Sen. Mike Lee (R-UT) said in a new interview that the federal government’s national prohibition of marijuana doesn’t make sense and that Congress must, at a minimum, pass legislation to allow cannabis businesses to access financial institutions.
In an appearance on The Federalist Radio Show that was released on Friday, the senator was asked about the growing number of 2020 Democratic presidential candidates (except Joe Biden) who support marijuana legalization. Lee started by making a quip about how legalizing cannabis would lead to “more snowboarding, higher consumption of Doritos [and] Hostess products”—but then he got serious about the issue.
“We are at a weird inflection point,” he said. “If we were starting from a blank slate, I think it would always have made more sense for a thing like marijuana to have been regulated at a state level because this is a commodity that can be grown, harvested, packaged, sold and consumed entirely intrastate. And I think it probably would have made more sense to give the states the authority at the outset to make that decision on their own.”
The senator then talked about banking issues for the marijuana industry, saying that states have seen “an increase in duffle bags with $400,000 in cash making their rounds through the communities of Denver and elsewhere in Colorado because you cannot lawfully bank or electronically transfer money that is involved in marijuana.”
Listen to Lee’s marijuana remarks about 56:50 into the audio below:
“So at a minimum, Congress is going to have to do something to deal with that,” he said. “This is a public safety problem, to have this much cash in circulation. At a minimum, we’re going to have to lift the banking restriction. I don’t see another way around it.”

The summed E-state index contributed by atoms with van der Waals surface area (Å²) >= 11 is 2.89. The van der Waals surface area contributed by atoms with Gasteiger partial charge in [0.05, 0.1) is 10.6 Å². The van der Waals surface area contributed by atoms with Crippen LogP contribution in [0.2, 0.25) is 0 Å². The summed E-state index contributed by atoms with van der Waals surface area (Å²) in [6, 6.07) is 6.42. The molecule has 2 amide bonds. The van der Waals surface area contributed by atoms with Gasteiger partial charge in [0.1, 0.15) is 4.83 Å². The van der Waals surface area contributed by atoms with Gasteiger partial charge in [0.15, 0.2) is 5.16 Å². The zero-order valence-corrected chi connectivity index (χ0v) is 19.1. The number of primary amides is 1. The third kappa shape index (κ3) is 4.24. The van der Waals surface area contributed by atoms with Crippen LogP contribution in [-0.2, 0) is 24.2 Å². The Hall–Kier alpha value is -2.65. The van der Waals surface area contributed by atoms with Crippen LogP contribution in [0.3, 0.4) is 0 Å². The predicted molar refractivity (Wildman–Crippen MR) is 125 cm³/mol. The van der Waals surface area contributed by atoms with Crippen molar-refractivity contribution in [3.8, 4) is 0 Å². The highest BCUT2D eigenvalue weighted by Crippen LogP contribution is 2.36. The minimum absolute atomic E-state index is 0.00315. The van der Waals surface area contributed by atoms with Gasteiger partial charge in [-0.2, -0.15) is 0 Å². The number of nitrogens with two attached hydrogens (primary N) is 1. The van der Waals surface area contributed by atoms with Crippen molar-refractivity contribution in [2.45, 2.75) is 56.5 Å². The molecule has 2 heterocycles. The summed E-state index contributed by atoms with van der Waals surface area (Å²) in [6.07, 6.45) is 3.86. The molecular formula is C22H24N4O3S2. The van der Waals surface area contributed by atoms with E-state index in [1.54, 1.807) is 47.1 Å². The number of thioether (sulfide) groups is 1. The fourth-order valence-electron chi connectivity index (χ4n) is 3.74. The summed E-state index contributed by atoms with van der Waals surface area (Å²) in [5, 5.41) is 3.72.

It’s a sentiment that a growing number of lawmakers have embraced, with legislation to fix the problem heading to a full House floor vote after it was approved in a bipartisan vote of the Financial Services Committee last month.
But while Lee recognized the importance of the issue in the new interview, he’s yet to join his colleagues—more than a fifth of the entire Senate—in cosponsoring a companion cannabis banking bill filed this month. And he never signed on to earlier versions of marijuana financial services legislation introduced in prior Congresses, either.
“We’re glad to see Sen. Lee recognize that having a cash-only industry is a safety and transparency issue,” Michael Correia, director of government relations for the National Cannabis Industry Association, told Marijuana Moment. “As Utah’s medical cannabis program progresses, it will be incredibly important for this problem to be resolved. If the senator is serious about this, he will sign on as a cosponsor to S. 1200, as 22 of his colleagues have.”
In recent years, Lee has made a habit of coming out in support of bold marijuana policy action but not following through with sponsorships or cosponsorships.
For example, he said in 2017 that states should be allowed to legalize not just marijuana but other drugs including heroin as well. He did ultimately cosponsor the CARERS Act, which would protect states with medical cannabis laws from federal intervention, but even as he’s expressed the view that states should have greater autonomy, he’s declined to cosponsor legislation like the STATES Act, which would apply those protections states allowing adult-use marijuana.
Photo courtesy of Evan Johnson.